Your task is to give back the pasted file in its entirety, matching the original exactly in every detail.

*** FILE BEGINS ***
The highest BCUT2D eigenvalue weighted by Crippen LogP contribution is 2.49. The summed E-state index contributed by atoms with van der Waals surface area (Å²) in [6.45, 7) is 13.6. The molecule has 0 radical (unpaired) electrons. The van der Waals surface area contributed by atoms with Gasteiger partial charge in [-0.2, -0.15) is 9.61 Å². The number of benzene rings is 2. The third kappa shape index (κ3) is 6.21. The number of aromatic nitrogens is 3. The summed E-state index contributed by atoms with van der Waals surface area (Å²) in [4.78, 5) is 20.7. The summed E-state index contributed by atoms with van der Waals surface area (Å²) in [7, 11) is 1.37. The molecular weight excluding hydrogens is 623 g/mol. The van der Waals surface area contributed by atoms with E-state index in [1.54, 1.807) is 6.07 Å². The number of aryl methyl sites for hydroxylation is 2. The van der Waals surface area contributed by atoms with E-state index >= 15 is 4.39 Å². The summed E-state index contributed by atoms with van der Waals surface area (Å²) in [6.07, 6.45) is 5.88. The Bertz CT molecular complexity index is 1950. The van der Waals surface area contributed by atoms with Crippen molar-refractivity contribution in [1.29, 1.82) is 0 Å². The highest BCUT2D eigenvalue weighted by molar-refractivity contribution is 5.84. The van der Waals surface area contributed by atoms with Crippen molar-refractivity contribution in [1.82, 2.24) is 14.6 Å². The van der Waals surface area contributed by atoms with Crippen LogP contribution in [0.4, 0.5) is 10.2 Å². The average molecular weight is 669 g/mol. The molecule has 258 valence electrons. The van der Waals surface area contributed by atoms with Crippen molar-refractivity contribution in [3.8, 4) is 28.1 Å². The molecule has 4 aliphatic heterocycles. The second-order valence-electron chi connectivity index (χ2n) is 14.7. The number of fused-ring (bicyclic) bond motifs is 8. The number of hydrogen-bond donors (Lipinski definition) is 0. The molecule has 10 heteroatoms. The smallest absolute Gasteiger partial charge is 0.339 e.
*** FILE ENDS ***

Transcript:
The highest BCUT2D eigenvalue weighted by Crippen LogP contribution is 2.49. The summed E-state index contributed by atoms with van der Waals surface area (Å²) in [6.45, 7) is 13.6. The molecule has 0 radical (unpaired) electrons. The van der Waals surface area contributed by atoms with Gasteiger partial charge in [-0.2, -0.15) is 9.61 Å². The number of benzene rings is 2. The third kappa shape index (κ3) is 6.21. The number of aromatic nitrogens is 3. The summed E-state index contributed by atoms with van der Waals surface area (Å²) in [4.78, 5) is 20.7. The summed E-state index contributed by atoms with van der Waals surface area (Å²) in [7, 11) is 1.37. The molecular weight excluding hydrogens is 623 g/mol. The van der Waals surface area contributed by atoms with E-state index in [1.54, 1.807) is 6.07 Å². The number of aryl methyl sites for hydroxylation is 2. The van der Waals surface area contributed by atoms with E-state index >= 15 is 4.39 Å². The summed E-state index contributed by atoms with van der Waals surface area (Å²) in [6.07, 6.45) is 5.88. The Bertz CT molecular complexity index is 1950. The van der Waals surface area contributed by atoms with Crippen molar-refractivity contribution in [1.29, 1.82) is 0 Å². The highest BCUT2D eigenvalue weighted by molar-refractivity contribution is 5.84. The van der Waals surface area contributed by atoms with Crippen molar-refractivity contribution in [1.82, 2.24) is 14.6 Å². The van der Waals surface area contributed by atoms with Crippen LogP contribution in [0.4, 0.5) is 10.2 Å². The average molecular weight is 669 g/mol. The molecule has 258 valence electrons. The van der Waals surface area contributed by atoms with Crippen molar-refractivity contribution in [3.8, 4) is 28.1 Å². The molecule has 4 aliphatic heterocycles. The second-order valence-electron chi connectivity index (χ2n) is 14.7. The number of fused-ring (bicyclic) bond motifs is 8. The number of hydrogen-bond donors (Lipinski definition) is 0. The molecule has 10 heteroatoms. The smallest absolute Gasteiger partial charge is 0.339 e.